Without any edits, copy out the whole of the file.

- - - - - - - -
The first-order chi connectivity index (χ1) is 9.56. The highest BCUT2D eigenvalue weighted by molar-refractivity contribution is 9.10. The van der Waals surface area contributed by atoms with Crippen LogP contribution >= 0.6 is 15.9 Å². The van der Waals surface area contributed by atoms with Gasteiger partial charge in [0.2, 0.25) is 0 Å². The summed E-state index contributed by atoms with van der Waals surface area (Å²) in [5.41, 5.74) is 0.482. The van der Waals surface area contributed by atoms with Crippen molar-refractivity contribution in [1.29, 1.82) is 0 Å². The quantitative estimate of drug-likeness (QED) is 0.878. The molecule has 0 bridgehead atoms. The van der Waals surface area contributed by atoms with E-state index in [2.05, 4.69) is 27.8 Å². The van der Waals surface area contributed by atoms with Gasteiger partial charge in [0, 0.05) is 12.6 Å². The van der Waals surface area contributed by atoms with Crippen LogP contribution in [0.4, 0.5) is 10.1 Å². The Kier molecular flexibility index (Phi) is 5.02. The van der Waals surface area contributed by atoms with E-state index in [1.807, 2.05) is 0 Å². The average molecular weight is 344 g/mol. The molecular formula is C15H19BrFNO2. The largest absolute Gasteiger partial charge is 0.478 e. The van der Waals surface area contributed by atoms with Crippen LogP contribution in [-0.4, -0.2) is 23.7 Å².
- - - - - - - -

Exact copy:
The first-order chi connectivity index (χ1) is 9.56. The highest BCUT2D eigenvalue weighted by molar-refractivity contribution is 9.10. The van der Waals surface area contributed by atoms with Crippen LogP contribution >= 0.6 is 15.9 Å². The van der Waals surface area contributed by atoms with Gasteiger partial charge in [0.2, 0.25) is 0 Å². The summed E-state index contributed by atoms with van der Waals surface area (Å²) in [5.41, 5.74) is 0.482. The van der Waals surface area contributed by atoms with Crippen molar-refractivity contribution in [1.29, 1.82) is 0 Å². The quantitative estimate of drug-likeness (QED) is 0.878. The molecule has 0 bridgehead atoms. The van der Waals surface area contributed by atoms with E-state index in [2.05, 4.69) is 27.8 Å². The van der Waals surface area contributed by atoms with Gasteiger partial charge in [0, 0.05) is 12.6 Å². The van der Waals surface area contributed by atoms with Crippen LogP contribution in [0.4, 0.5) is 10.1 Å². The Kier molecular flexibility index (Phi) is 5.02. The van der Waals surface area contributed by atoms with E-state index in [1.807, 2.05) is 0 Å². The average molecular weight is 344 g/mol. The molecular formula is C15H19BrFNO2. The largest absolute Gasteiger partial charge is 0.478 e. The van der Waals surface area contributed by atoms with Crippen LogP contribution in [-0.4, -0.2) is 23.7 Å².